The Museum serves as an important ex-situ conservation facility on Nigeria's biodiversity resources, important rocks, mineral and archaeology artifacts. The scientific staff are actively involved in research, which continuously yield a lot of interesting specimens for the Museum collection. A number of bequeaths and gifts have also been received.
To date, the Museum Herbarium has about 20,000 fully identified plants. The identified bird specimens number 5, 150, while specimens of rocks and minerals of southwestern Nigeria have been collected and catalogued. There is also a sizeable collection of mammals, fossils, insect and over 6,000 archaeological artifacts (including the famous Ife terracotta, Ife glass beads, crucibles, tobacco pipes). The Museum's artifact and scientific collections have been a great resource to local and international researchers.
The vision of the founders of Natural History Museum was that it should house all type specimens of all natural and history cultural history objects, collected in the course of all research in all department and faculties in this University. This has not been the case in the past because of space problems. We hope that with the completion of an ultramodern architectural master piece, colleagues will now come forward to deposit their type specimens.
Collections form the base of reference materials in the museum which is basically the samplings of population in an environment or habitat. Expeditions are organized with the assistance of scientist/researchers; material, and specimen like birds, mammals, insects; plants collected are brought back to the museum to be processed by the staff in the service sections. The collections are grouped for future studies. The museum has acquisition policy like donations and bequeaths.
The specimens collected are recorded with headings to tell the exact locality , altitudes if collected on mountains or depths in waters, the vegetation types, aspect of behaviour, photographs, cast of animals, nest, seasons etc. various museums techniques are employed by the curators to do the collection of materials.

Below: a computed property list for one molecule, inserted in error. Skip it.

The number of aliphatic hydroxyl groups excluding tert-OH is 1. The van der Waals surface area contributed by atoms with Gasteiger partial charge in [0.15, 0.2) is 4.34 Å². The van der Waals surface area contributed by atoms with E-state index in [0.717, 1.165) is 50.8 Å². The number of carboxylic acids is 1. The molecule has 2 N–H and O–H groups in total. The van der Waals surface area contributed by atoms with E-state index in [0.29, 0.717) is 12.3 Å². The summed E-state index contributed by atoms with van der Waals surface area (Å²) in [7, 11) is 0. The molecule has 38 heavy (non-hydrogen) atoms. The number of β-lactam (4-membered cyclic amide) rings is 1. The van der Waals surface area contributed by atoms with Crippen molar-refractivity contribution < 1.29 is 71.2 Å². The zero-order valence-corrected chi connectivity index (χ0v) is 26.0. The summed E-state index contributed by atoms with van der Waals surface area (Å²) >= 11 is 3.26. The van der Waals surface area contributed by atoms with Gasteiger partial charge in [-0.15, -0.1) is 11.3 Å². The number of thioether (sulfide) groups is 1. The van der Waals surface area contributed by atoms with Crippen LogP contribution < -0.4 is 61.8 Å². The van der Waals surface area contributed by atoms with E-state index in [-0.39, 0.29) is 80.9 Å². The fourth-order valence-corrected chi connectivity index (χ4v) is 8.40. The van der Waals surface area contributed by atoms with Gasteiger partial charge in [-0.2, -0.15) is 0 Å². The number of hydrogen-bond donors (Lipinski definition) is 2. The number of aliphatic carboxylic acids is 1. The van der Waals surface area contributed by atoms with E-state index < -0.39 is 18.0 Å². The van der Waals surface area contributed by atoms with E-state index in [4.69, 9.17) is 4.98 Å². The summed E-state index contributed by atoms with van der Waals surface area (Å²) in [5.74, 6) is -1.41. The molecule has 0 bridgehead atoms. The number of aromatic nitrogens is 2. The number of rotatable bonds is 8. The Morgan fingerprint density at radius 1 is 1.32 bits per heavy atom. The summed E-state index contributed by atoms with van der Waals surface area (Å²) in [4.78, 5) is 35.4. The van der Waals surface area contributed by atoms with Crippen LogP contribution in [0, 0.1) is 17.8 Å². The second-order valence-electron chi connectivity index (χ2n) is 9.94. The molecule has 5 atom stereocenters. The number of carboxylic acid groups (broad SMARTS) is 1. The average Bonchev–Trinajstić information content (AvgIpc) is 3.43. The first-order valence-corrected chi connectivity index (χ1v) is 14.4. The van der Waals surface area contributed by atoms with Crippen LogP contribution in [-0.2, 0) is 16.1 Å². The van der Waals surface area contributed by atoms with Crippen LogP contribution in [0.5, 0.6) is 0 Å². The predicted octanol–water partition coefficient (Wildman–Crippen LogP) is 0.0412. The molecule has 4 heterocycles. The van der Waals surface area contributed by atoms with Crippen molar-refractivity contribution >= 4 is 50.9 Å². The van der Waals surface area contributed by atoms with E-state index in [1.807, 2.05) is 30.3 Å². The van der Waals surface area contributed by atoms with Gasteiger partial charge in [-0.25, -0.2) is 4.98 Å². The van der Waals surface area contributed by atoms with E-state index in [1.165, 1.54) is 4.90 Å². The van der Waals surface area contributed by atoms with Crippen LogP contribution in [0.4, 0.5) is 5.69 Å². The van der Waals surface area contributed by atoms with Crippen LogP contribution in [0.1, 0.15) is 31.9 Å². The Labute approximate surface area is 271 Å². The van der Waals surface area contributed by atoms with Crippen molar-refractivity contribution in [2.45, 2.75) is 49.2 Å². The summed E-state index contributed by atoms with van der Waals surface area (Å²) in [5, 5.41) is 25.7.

Generally, the collected materials are labeled with all essential data in the field at the time of preparation with museum labels having items such as locally, date, collector's name, sex of the animal/specimens, weight, colouration etc. the materials are preserved in various ways to prevent deterioration, desiccation and protein decay of collections, the material are prepared for study and exhibition depending on the line of research. Birds and mammals are skinned, skeleton and skulls are prepared, slides of parts of organs are mounted, insect are pinned, mounted, dried in cases and boxes. The research collections because of their importance are housed like research libraries in high security, fire proof, dustproof cases. Cataloguing is done after specimens are identified; the method of cataloguing depend on the group of animals, plants mineral and rocks. Unidentified materials are however kept within the family or genus to where they belong.